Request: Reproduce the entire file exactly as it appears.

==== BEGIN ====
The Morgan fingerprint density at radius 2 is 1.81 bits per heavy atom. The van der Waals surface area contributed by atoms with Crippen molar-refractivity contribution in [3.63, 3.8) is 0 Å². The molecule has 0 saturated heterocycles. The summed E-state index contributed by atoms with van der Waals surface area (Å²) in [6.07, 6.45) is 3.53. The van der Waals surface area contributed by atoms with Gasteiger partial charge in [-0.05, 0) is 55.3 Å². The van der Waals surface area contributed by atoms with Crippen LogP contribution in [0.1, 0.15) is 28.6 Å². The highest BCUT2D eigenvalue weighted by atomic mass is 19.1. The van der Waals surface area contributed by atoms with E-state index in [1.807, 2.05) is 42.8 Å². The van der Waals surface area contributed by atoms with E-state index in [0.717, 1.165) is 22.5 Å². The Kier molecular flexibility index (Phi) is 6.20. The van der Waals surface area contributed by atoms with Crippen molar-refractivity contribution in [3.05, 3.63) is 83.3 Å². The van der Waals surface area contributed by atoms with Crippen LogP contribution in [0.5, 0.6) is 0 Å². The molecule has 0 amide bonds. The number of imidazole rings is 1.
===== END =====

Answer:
The Morgan fingerprint density at radius 2 is 1.81 bits per heavy atom. The van der Waals surface area contributed by atoms with Crippen molar-refractivity contribution in [3.63, 3.8) is 0 Å². The molecule has 0 saturated heterocycles. The summed E-state index contributed by atoms with van der Waals surface area (Å²) in [6.07, 6.45) is 3.53. The van der Waals surface area contributed by atoms with Gasteiger partial charge in [-0.05, 0) is 55.3 Å². The van der Waals surface area contributed by atoms with Crippen LogP contribution in [0.1, 0.15) is 28.6 Å². The highest BCUT2D eigenvalue weighted by atomic mass is 19.1. The van der Waals surface area contributed by atoms with E-state index in [1.807, 2.05) is 42.8 Å². The van der Waals surface area contributed by atoms with E-state index in [0.717, 1.165) is 22.5 Å². The Kier molecular flexibility index (Phi) is 6.20. The van der Waals surface area contributed by atoms with Crippen molar-refractivity contribution in [3.05, 3.63) is 83.3 Å². The van der Waals surface area contributed by atoms with Crippen LogP contribution in [0.5, 0.6) is 0 Å². The molecule has 0 amide bonds. The number of imidazole rings is 1.